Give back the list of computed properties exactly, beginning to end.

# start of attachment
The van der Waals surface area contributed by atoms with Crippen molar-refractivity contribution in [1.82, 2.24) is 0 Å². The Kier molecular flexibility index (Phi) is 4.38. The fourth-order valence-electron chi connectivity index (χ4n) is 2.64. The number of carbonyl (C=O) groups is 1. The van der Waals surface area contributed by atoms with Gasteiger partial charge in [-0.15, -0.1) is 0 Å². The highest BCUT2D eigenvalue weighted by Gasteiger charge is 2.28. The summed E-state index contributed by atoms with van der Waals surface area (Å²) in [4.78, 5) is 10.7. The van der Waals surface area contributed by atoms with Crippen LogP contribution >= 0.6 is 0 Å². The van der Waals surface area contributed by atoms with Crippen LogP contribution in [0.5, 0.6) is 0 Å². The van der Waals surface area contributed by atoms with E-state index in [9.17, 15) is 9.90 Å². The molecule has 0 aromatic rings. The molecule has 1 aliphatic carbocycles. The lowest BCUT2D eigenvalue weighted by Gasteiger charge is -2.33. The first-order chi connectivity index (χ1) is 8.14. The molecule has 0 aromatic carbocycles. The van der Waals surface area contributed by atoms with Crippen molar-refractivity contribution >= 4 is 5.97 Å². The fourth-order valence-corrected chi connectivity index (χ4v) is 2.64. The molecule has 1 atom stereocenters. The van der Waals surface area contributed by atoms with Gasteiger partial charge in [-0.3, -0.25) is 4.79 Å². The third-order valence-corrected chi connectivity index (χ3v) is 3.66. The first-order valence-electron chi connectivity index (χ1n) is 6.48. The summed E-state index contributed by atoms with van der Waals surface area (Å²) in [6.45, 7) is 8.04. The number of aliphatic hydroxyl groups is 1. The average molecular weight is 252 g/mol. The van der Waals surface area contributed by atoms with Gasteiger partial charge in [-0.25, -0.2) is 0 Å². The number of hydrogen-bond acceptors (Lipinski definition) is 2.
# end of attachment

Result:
The van der Waals surface area contributed by atoms with Crippen molar-refractivity contribution in [1.82, 2.24) is 0 Å². The Kier molecular flexibility index (Phi) is 4.38. The fourth-order valence-electron chi connectivity index (χ4n) is 2.64. The number of carbonyl (C=O) groups is 1. The van der Waals surface area contributed by atoms with Gasteiger partial charge in [-0.15, -0.1) is 0 Å². The highest BCUT2D eigenvalue weighted by Gasteiger charge is 2.28. The summed E-state index contributed by atoms with van der Waals surface area (Å²) in [4.78, 5) is 10.7. The van der Waals surface area contributed by atoms with Crippen LogP contribution >= 0.6 is 0 Å². The van der Waals surface area contributed by atoms with Crippen LogP contribution in [0.5, 0.6) is 0 Å². The van der Waals surface area contributed by atoms with E-state index in [9.17, 15) is 9.90 Å². The molecule has 0 aromatic rings. The molecule has 1 aliphatic carbocycles. The lowest BCUT2D eigenvalue weighted by Gasteiger charge is -2.33. The first-order chi connectivity index (χ1) is 8.14. The molecule has 0 aromatic carbocycles. The van der Waals surface area contributed by atoms with Crippen molar-refractivity contribution >= 4 is 5.97 Å². The fourth-order valence-corrected chi connectivity index (χ4v) is 2.64. The molecule has 1 atom stereocenters. The van der Waals surface area contributed by atoms with Gasteiger partial charge in [-0.3, -0.25) is 4.79 Å². The third-order valence-corrected chi connectivity index (χ3v) is 3.66. The first-order valence-electron chi connectivity index (χ1n) is 6.48. The summed E-state index contributed by atoms with van der Waals surface area (Å²) in [6.45, 7) is 8.04. The number of aliphatic hydroxyl groups is 1. The average molecular weight is 252 g/mol. The van der Waals surface area contributed by atoms with Gasteiger partial charge in [-0.25, -0.2) is 0 Å². The number of hydrogen-bond acceptors (Lipinski definition) is 2.